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Publish and perish – are scholarly articles dead to the reflective practioner? April 23, 2010

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I wonder if this story is familiar to any of you budding or experienced educators out there?

You’re planning a program for, let’s say, a four-week block of teaching. You haven’t taught the subject yet – you might have been passionate about this field when you were studying it, but for a few years you’ve been teaching other subjects, or, if you’re a pre-service teacher, researching another field entirely (as has been my case). The point is, you don’t have a ready arsenal of teaching resources in this field to draw upon.

As always, you want to make the next four weeks as rich and engaging and exciting an experience as possible for your students. You are also a convert to the new teaching paradigm of reflective practice – you learn from and reflect upon how you and others have taught before, and you seek to improve upon these performances through planning grounded in research.

So… when it comes to doing this research, when it’s time to gather the tools, ideas and inspiration you need to teach this subject…

…where do you go?

As a time-poor senior teacher do you hit the libraries and head home with an armful of trusty and dusty books filled with material already out of date by the time they hit the shelves? As a novice teacher so intent on engaging your students, building your personal teaching style and fighting your early professional insecurities, do you hit the scholarly journals with which you spent soooo much time in Uni? And what about those of you like me, the pre-service or trainee teacher, with very little frame of reference to begin with, assignments coming out of your ears, tutes and lectures to prepare for, and countless blogs to write – aaaarrrrggghhh!!! Where are we going to go to get all of this great stuff for our classes????   

Well, for my research into Web2.0 technologies and foreign language pedagogy (Yep – four weeks of Indonesian teaching fast approaching!), here’s where I went:

Day One – The well-worn out (?) path of scholarly journals
As I mentioned before, I’ve been researching in an entirely different field for the past few years, East Timorese oral traditions to be exact. I’m quite comfortable in libraries. I love the smell and feel and the spell of old books and documents – particularly those of the jaundiced, crumbling, Portuguese variety!  I’m also quite adept at searching quickly through scholarly journals online with the aid of google scholar and several trusty academic search repositories. Here, I’m unashamed to say, was my first port of call. Let’s face it – I was hardly going to find much cutting edge material on emerging Web2.0 assisted language teaching trends on the shelves of library itself. Even if there were ‘must have books available, often a quick search on the author’s name will produce more recent, related online scholarly articles with more timely content.  Famous last words.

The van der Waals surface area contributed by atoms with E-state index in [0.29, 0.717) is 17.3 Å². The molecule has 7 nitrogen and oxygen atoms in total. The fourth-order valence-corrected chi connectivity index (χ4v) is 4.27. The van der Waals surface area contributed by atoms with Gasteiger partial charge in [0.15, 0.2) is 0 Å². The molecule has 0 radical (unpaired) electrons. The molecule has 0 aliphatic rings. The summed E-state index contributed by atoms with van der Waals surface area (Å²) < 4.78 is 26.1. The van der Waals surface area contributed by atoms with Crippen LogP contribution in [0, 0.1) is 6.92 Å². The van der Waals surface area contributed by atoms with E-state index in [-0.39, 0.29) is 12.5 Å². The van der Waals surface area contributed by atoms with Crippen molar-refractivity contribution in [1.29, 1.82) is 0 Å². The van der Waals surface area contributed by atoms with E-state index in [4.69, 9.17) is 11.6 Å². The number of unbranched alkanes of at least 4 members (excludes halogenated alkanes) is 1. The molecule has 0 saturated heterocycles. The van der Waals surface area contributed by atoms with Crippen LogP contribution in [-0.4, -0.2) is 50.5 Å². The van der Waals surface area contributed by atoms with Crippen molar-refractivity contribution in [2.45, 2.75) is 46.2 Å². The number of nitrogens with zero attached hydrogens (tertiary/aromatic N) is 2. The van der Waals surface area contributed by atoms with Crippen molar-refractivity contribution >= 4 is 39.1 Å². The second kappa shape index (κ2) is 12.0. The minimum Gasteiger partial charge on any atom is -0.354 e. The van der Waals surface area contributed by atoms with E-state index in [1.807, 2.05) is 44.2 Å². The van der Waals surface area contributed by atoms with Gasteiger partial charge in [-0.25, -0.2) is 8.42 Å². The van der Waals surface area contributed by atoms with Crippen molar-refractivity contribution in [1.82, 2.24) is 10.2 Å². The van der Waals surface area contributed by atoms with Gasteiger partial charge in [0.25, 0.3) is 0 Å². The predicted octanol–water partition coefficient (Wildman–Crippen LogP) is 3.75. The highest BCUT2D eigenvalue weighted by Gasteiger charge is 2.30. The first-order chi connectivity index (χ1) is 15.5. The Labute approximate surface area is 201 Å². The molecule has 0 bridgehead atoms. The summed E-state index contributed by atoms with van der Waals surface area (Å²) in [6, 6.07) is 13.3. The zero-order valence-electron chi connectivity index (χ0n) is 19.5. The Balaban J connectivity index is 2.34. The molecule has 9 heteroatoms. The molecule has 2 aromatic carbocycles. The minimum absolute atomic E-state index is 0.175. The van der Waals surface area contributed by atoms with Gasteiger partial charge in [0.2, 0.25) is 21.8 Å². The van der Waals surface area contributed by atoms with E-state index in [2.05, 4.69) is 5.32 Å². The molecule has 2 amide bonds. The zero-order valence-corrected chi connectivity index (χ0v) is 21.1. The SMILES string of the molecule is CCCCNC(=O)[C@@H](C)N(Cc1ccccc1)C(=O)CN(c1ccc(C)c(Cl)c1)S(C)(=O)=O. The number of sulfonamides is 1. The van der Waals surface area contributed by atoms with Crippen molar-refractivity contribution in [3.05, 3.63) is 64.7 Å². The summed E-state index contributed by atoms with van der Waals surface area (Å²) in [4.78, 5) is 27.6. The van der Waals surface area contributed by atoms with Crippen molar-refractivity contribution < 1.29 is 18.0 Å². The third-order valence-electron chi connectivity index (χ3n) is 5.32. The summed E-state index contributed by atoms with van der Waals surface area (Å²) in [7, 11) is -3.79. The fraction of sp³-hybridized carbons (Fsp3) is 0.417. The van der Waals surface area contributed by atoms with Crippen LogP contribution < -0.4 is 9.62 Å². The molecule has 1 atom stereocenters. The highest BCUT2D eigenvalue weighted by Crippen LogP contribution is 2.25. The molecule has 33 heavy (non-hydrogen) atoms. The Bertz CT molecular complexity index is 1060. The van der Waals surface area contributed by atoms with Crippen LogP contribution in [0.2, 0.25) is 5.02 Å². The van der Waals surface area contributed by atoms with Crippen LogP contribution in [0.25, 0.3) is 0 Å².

A day later, I’m no closer to my objective. I’ve spent hours wrestling with reverse proxies, counter-intuitive academic search engines, hit-and-miss search terms and abstracts. I’m exhausted. My brain’s fried from skim reading and chasing tangential leads down scholarly bunny holes. Any creativity and imagination I might have brought to the task has dried up in the desert of language that is scholarly detached prose. I’ve achieved nothing, my deadlines are a day closer, and I wasn’t even procrastinating! 

In my next post, I’ll cover what happened when I changed tack on this research journey. I know you’re dying with anticipation to find out what happens next, but please do try to get some sleep tonight 😉

Free online language learning aids – Part Two: Gaming and Avatars April 23, 2010

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N.B. This and the previous post  are a work in progress. I’ll continue adding free language learning resources to this page as I encounter them. I’d love to hear from any readers if they know of any similar resources.  

Gaming environments 
Earlier I foreshadowed that online gaming environments were producing the latest trends in truly engaging younger language learners in online learning. Be sure to check out The Sims Teach German, which introduces a lot of great new innovative ideas for using games that were never intended to be used as language learning tools.  Take The Sims, for example. Simply by playing the game in the target language, students can learn and reinforce vocabulary, syntax, grammar and more in a rich learning environment that engages the audio-visual senses in a fun and constructive way.

Taking the program further, a group called Rooster Teeth has shown how The Sims’ and other games’ artificial intelligence can be used to create machinima , described by Wikipedia as “the use of real-time three-dimensional (3-D) graphics rendering engines to generate computer animation”. The folks at Rooster Teeth are somewhat more laid back in their description: “We just write scripts and then use videogames to act them out. It’s a new style of animation that some people call machinima. It allows to make weekly pieces of animation with a small group of people.”

There appear to be endless possibilities for practising foreign languages in this fashion appear to be be endless – the following example brings Latin to life:

Social Networking Avatars
Another way to practise languages in an online environment is to use avatars. This can range from visiting your target country in the virtual online world, ‘Second Life’, to creating a fictional profile in the target language environment of social networking sites like facebook (To be continued).

Free online language learning aids – Part One: CALL-inspired sites April 23, 2010

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N.B. This post and the next will be a work in progress. I’ll continue adding free language learning resources to this page as I encounter them. I’d love to hear from any readers if they know of any similar resources.  

Alrighty, so here’s a sample of the kinds of ideas floating about in the cost-free, online language learning world. As I said in my previous post, I’ve tried to focus on imaginative, engaging ideas and particularly those that use Web2.0 technologies (which I guess is a bit of a departure from traditional commercial Computer Assisted Language Learning [CALL] packages – more on this later).

I hope language teachers out there find this post useful. I’ll keep adding resources to it over time. Of course, if anyone out there knows of any new and exciting trends or ideas in the same genre, I’d love to hear from you!